Archive for the 'innovations' Category

Why the Mac App Store Changes Everything

By: Tim Baker

Apple finally launched their much-hyped App Store for Mac today and in one system update instantly revolutionized the software industry forever.

For anyone that doubts that the Mac App Store is a game changer, I implore you to look at the success of the App store on iOS. Developers of all makes and sizes have found a viable way to distribute software and compete against the industry behemoths on an almost-level playing field. (I say “almost” because the Electronic Arts of the world have the money to clout to feature their big name apps on the storefront when launched or discounted.)

When the App store first made it’s debut on the iPhone & iPod Touch, it was a goldmine for developers – many of them earning small fortunes on the success of their apps with relatively limited competition. Fast-forward to 2011 and the App Store is overcrowded with software of all types and quality; it’s  a lot harder for new apps to stand out from all the noise. Still, an entire community of bloggers and other taste makers have made it their goal to find and share new, quality apps with interested readers and with the right amount of promotion, these innovative apps are being consumed by the masses.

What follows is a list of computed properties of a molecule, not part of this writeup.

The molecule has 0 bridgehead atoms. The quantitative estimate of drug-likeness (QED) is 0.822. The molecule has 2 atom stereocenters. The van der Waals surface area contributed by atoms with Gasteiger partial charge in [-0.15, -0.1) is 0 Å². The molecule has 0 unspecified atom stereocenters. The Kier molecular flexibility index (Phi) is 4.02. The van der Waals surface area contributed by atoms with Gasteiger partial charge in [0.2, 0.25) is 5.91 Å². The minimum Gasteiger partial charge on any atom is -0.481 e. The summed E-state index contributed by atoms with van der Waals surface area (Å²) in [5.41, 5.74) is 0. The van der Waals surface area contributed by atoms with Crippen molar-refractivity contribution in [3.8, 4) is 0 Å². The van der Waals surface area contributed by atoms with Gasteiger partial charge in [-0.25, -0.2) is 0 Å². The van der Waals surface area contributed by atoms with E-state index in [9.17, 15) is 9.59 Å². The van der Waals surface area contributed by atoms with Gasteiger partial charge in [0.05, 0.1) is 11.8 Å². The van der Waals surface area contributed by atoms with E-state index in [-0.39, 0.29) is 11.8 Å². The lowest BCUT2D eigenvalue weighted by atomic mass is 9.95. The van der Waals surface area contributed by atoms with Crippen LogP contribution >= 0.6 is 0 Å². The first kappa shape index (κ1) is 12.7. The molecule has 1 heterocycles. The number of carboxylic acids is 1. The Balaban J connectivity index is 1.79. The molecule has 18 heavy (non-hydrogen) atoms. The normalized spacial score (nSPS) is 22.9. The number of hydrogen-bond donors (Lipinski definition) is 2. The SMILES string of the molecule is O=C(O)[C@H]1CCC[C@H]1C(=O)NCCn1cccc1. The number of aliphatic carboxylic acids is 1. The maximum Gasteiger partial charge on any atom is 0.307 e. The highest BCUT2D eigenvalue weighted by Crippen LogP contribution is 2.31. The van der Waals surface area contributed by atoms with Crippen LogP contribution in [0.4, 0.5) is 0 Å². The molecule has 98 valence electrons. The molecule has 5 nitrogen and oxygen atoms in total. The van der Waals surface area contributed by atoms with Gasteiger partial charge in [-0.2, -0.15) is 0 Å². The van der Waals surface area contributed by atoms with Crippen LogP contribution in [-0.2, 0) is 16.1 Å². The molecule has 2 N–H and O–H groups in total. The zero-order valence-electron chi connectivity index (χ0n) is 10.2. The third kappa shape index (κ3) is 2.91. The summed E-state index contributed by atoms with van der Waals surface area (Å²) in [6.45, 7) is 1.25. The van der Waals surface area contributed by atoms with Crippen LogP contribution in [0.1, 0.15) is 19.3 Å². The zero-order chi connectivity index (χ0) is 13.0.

When the iPad launched last year, the second gold rush occurred with developers racing to market with iPad-optimized apps, although this time, many wanted to earn more than they were on the iPhone and charged an “iPad premium.” An iPhone app priced at 99¢ would have it’s “HD” iPad-optimized counterpart priced much higher, say $4.99. There was a big backlash by bloggers against this practice with many feeling they were being ripped off; while the practice still goes on today, I personally see it much less, and the price differential between iPhone and iPad app is usually not as enormous a gap.

The Mac App Store will be no different with developers rushing to get their software into this store while the competition relatively low. Today’s launch includes 1,000 apps and will continue to grow every day. That being said, there is a huge difference between the App store on Mac versus the mobile store – one doesn’t have to use the App store to get new software on their machine. On Apple’s mobile devices, unless you jailbreak, the only way to put applications on is through the App store or a closed corporate environment. Mobile developers need to be in the App Store; Mac OS X developers currently don’t.

The reason the Mac App Store changes everything is simple – it’s the best way for developers to monetize their software. Right now, a small developer makes an app, creates a website about it, maybe puts out a press release and hopes for the best. Many of these developers are making little-to-no money off of their apps, causing them to treat it more as a hobby than a job. Too often, great apps fall by the wayside on Mac when developers don’t have time to update or improve them causing a no-win situation for themselves or the user. Having one centralized place to sell their app, push out updates and make money is going to lead to more quality apps and better prices for users. As the App Store on Mac matures and grows, it’s not outside the realm of possibility to see it being the only approved way to put new software on one’s machine in the future. Many people are very weary of installing software they find on random websites out of fear of spyware or viruses, so the comfort in knowing that these applications from the Mac App Store are safe will be one of the primary drivers in its success.